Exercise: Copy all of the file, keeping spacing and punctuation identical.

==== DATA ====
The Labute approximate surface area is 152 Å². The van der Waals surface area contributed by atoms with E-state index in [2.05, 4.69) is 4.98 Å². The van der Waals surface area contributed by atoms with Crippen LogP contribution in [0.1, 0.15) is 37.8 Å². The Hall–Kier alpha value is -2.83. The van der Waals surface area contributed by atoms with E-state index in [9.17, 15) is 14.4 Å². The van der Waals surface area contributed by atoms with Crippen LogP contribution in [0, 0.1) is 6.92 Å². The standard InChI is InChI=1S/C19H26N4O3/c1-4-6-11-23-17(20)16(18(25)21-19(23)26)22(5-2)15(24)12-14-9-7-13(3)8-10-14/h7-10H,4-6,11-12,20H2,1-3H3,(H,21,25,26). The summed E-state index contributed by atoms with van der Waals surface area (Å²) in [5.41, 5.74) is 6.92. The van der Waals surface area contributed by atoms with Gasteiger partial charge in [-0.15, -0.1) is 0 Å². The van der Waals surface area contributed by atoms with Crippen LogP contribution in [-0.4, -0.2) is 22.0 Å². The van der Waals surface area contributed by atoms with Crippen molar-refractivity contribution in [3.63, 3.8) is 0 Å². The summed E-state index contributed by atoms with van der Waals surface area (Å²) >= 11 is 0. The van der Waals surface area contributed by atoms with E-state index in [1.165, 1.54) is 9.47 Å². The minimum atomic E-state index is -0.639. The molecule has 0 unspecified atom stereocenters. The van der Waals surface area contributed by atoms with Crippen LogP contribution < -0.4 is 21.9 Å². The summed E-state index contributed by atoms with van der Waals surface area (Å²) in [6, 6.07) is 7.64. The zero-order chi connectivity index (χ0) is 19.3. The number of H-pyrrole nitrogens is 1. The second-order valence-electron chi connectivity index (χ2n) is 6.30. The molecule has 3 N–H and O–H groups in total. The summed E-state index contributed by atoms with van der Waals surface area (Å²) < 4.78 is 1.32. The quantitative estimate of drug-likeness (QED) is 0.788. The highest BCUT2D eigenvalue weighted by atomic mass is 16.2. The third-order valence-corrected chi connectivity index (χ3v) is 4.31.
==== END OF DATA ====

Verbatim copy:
The Labute approximate surface area is 152 Å². The van der Waals surface area contributed by atoms with E-state index in [2.05, 4.69) is 4.98 Å². The van der Waals surface area contributed by atoms with Crippen LogP contribution in [0.1, 0.15) is 37.8 Å². The Hall–Kier alpha value is -2.83. The van der Waals surface area contributed by atoms with E-state index in [9.17, 15) is 14.4 Å². The van der Waals surface area contributed by atoms with Crippen LogP contribution in [0, 0.1) is 6.92 Å². The standard InChI is InChI=1S/C19H26N4O3/c1-4-6-11-23-17(20)16(18(25)21-19(23)26)22(5-2)15(24)12-14-9-7-13(3)8-10-14/h7-10H,4-6,11-12,20H2,1-3H3,(H,21,25,26). The summed E-state index contributed by atoms with van der Waals surface area (Å²) in [5.41, 5.74) is 6.92. The van der Waals surface area contributed by atoms with Gasteiger partial charge in [-0.15, -0.1) is 0 Å². The van der Waals surface area contributed by atoms with Crippen LogP contribution in [-0.4, -0.2) is 22.0 Å². The van der Waals surface area contributed by atoms with Crippen molar-refractivity contribution in [3.63, 3.8) is 0 Å². The summed E-state index contributed by atoms with van der Waals surface area (Å²) >= 11 is 0. The van der Waals surface area contributed by atoms with E-state index in [1.165, 1.54) is 9.47 Å². The minimum atomic E-state index is -0.639. The molecule has 0 unspecified atom stereocenters. The van der Waals surface area contributed by atoms with Crippen LogP contribution < -0.4 is 21.9 Å². The summed E-state index contributed by atoms with van der Waals surface area (Å²) in [6, 6.07) is 7.64. The zero-order chi connectivity index (χ0) is 19.3. The number of H-pyrrole nitrogens is 1. The second-order valence-electron chi connectivity index (χ2n) is 6.30. The molecule has 3 N–H and O–H groups in total. The summed E-state index contributed by atoms with van der Waals surface area (Å²) < 4.78 is 1.32. The quantitative estimate of drug-likeness (QED) is 0.788. The highest BCUT2D eigenvalue weighted by atomic mass is 16.2. The third-order valence-corrected chi connectivity index (χ3v) is 4.31.